The Getty Villa is based on the shape of an original that was buried by the eruption of Vesuvius in 79AD. Almost 1900 years later it was clear that Getty’s version could never be an accurate replica, because nobody knew what the Villa of the Papyri had looked like above ground. Most of what remained was at floor level, and at the time much of that had only been explored via tunnels hacked through the buried remains in the eighteenth century. Where the evidence failed, Getty’s site drew inspiration from other villas of the time, along with necessary adaptations (such as a wide, accessible staircase) for modern use.
His creation is cleverly placed so external roads, service buildings and the Museum car park can’t be seen from the gardens. It lies between Malibu and Venice beach – a location that makes surprisingly good sense despite being on a continent of which the Caesars knew nothing. The Romans would have felt more at home in this climate than in Britain, where imperial attempts to live in a traditional Roman courtyard house (some were optimistically built for fort commanders) must have left the occupants chilly, damp and homesick.
For a pair of modern and seriously overheated Britons, though, one of the unexpected delights of a stroll through the Getty villa was to linger on a cool marble bench, admire the splash of the fountains and feel the breeze wafting through the open doorways and colonnades. We had escaped the Los Angeles traffic jams just as powerful Roman families might have fled from the summer heat and bustle of Rome.
Something else that struck home was the number of people needed not only to create this sort of luxury but to maintain it. Especially in an age before electricity and telephones, there would have been not only personal slaves but squads of cooks and cleaners and gardeners and clerks and people scurrying around refilling oil lamps and carrying messages. All of these necessary workers must have been housed and fed and expected to be “seen and not heard”. (Although given the numbers of columns and niches, ornamental trees and full-size statues, perhaps they were supposed to slip in and out without being much seen, either.)
This vast area is the same length as the original. I suspect the water here is much cleaner, but it is nowhere near as deep. The Roman owner (probably Lucius Calpurnius Piso) may have had to contend with the insults of Cicero, who described him as “profligate, filthy and intemperate,” amongst other things, but at least he was not restricted in his ambition by having a car park directly underneath his pool.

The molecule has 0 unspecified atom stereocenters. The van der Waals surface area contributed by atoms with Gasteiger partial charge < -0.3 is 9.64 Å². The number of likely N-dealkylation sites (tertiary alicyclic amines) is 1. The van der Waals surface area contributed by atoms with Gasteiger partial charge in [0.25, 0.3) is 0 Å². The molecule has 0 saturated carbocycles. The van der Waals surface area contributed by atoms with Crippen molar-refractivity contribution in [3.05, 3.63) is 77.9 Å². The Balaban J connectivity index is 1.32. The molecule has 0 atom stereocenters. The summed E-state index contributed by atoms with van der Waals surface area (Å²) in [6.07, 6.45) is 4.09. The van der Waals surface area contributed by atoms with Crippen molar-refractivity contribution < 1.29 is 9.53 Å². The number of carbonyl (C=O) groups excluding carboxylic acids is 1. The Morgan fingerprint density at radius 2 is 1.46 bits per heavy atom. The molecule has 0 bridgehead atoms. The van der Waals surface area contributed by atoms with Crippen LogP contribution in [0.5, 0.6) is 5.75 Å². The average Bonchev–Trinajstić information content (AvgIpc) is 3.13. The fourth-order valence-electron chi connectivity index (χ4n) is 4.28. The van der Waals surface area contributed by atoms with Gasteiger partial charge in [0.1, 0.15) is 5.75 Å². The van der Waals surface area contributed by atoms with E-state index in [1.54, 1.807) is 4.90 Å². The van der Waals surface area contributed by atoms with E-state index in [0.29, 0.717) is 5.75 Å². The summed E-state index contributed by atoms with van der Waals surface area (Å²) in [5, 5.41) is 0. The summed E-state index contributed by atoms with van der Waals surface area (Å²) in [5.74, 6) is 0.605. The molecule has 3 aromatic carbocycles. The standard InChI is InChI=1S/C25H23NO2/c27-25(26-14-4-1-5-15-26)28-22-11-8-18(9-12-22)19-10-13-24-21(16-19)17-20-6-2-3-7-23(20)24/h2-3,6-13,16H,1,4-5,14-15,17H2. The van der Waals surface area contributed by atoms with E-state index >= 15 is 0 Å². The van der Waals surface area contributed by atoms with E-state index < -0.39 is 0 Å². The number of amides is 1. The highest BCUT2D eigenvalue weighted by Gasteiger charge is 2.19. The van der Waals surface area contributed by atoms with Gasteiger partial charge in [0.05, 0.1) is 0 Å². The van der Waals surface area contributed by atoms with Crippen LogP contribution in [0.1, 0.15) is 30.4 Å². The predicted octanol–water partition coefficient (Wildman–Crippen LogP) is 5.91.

A few favourites from the collection:
This head of Tiberius had his nose and chin reconstructed in 2013. Is such restoration helpful, or is it unwarranted interference? It’s a question raised elsewhere in the collection. For those of us who had seen too many statues with no noses over the years, it was a welcome change.
As Getty suspected, this is not an ancient item. It was actually made sometime after 1875 but, with the passage of time, it’s become interesting in its own right.
Getty’s inspiration – the Villa of the Papyri - is named after the vast number of charred scrolls found in it. Decades of work have destroyed some and still others remain undecipherable. What’s legible is mostly in Greek, leading to hopes that there might be a Latin library as yet undiscovered.
A peacock - noisy as a pet, tasty on the dinner table.
The late Publius Curtilius Agatho, Silversmith. Such a lifelike portrayal that I feel we would all recognise him if we met him in the street.
Meanwhile, the anonymity of the two below is deliberate. Nobody has destroyed the faces - they're just waiting to be carved to resemble whoever might be buried in here.
Hard not to see this as “Aphrodite plays air guitar.”
Our only eye-witness description of the eruption of Vesuvius comes from Pliny the Younger, who describes the cloud as looking like a pine tree, rising into the sky on a long “trunk” with branches spreading out at the top. This pine spreading over the villa is a reminder of the tragedy that struck the people living around the volcano.
"The true collector," Getty believed, “...is willing and even eager to have others share his pleasure.” Yet although he was heavily involved in the design, Getty never visited the villa and could not have witnessed the pleasure that it gave to others. He died two and a half years after the opening, leaving the Museum a bequest of four million shares of Getty Oil stock and making it the richest art institution in the world.
Find out more here - https://www.getty.edu/visit/villa/
Guide to the Getty Villa – Getty publications – ISBN 9781606065471